A campaign aimed at leveraging experiences, knowledge and resources amongst research institutions to bridge the gap between science, technology and policy to tackle climate change has been adopted by the Nigerian central government.
The initiative has lead to the creation of the Science and Technology Research Committee on Climate Change (STRCCC), a body of researchers that will act as a forum for dialogue and brainstorming within the scientific and technological community. The committee’s duty is to devise concise, practical and implementable recommendations that will unearth climate change challenges and opportunities for economic development in the country.
The campaign – and ultimately the committee – is coming courtesy of the Department of Climate Change (DCC) in the Federal Ministry of Environment and the United Nations Development Programme (UNDP), on the heels of a two-day forum held recently in Lagos under the auspices of the Africa Adaptation Programme (AAP).
Implemented by the UNDP, the AAP aims at promoting an integrated approach to adaptation to climate change through building the governance system, empower children and women as change agents, and demonstrate adaptation benefits in the agricultural sector.
The DCC Acting Director, Samuel Adejuwon, said that the adequate response to climate change challenges needs to be aligned with science and technology towards national and regional strategies for development, poverty alleviation, economic growth and the enhancement of human well being, while increasing resilience to the physical impacts of climate change.
He said: “Climate change is indeed a serious threat to poverty eradication and sustainable development in Nigeria. This is because the country has a large rural population directly depending on climate-sensitive economic and development sectors (agriculture and fisheries) and natural resources (such as water, biodiversity, grassland) for their subsistence and livelihoods. In addition, the adaptive capacity of the rural majority to climate change impacts is very low. Unfortunately, most current development strategies in the country tend to overlook climate change risks. The costs of not addressing climate change or to adapt to it are very uncertain, but their welfare consequences are expected to be enormous.”
Adejuwon, who doubles as the APP National Coordinator, stated that the responsibility for action on climate change-related problems does not fall solely on government.
“Government has commenced actions in taking legislative or regulatory measures, prepare economic policies or incentives or dissuasive measures for economic operators. However, every sector of the society has important roles to play, including science and technology, private enterprises, producers, and consumers who are encouraged to also stand out in the battle against greenhouse gases effects through insisting on sustainable and environmentally friendly product choices and production techniques,” he stressed.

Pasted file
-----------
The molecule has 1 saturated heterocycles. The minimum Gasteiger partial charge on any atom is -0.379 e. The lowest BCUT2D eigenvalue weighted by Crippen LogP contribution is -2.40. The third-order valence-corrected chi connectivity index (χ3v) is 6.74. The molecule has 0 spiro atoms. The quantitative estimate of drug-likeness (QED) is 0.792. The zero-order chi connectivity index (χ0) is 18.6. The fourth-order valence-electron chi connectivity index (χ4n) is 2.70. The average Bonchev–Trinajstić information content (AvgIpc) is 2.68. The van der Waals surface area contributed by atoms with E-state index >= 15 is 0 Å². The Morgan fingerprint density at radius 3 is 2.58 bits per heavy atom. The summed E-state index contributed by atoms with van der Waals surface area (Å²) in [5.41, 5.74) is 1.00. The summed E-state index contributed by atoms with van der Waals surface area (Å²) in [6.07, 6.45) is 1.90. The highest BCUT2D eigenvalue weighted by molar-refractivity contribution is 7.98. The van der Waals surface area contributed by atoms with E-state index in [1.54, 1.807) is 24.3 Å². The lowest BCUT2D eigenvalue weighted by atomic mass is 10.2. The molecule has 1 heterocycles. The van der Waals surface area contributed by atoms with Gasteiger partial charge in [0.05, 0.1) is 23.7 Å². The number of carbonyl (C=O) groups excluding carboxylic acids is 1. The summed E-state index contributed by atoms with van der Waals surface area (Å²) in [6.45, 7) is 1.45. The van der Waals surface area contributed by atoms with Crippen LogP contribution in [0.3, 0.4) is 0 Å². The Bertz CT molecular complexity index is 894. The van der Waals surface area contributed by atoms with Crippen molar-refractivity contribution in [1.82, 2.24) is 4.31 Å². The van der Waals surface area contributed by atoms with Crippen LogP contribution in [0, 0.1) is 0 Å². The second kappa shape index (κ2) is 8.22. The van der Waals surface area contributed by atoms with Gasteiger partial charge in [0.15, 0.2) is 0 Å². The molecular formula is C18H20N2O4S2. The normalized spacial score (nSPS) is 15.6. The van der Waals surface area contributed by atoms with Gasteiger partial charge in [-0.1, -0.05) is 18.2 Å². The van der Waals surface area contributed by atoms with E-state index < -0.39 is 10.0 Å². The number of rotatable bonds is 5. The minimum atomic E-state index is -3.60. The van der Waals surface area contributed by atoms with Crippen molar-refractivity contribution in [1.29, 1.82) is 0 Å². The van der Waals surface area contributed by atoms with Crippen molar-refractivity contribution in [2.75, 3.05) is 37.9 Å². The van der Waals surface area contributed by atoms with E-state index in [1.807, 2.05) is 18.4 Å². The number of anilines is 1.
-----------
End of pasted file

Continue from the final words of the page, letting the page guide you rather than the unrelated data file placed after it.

Adejuwon, who was represented by Peter Tarfa, who is also of the DCC, lamented that the status of Nigeria as an economy largely driven by crude oil export makes the country highly vulnerable to climate change and economic instability should major importers commercialise their investments in alternative energy sources.
“Nigeria could lose much future revenue unless efforts are made to diversify the economy through investing in enhanced human capacity building and developing technologies whose products can form the basis of future trade with other countries on carbon credit.”
However, participants at the gathering recommended that research, planning and implementation process should ensure that requisite expertise, adequate funding, capacity building and adequate infrastructure are in place. They urged government to also ensure there is a research-industry linkage through proper institutional and policy framework.
Additionally, they urged government to ensure that researchers embark on demand-driven research for development through a policy framework, even as the authorities should operationalise the recently inaugurated National Research and Development Coordinating Council (NRDCC) as a platform for sustainable research.
They further called on government to put in place incentives and a conducive environment to encourage synergy and networking among researchers on one hand and between research and industry on the other.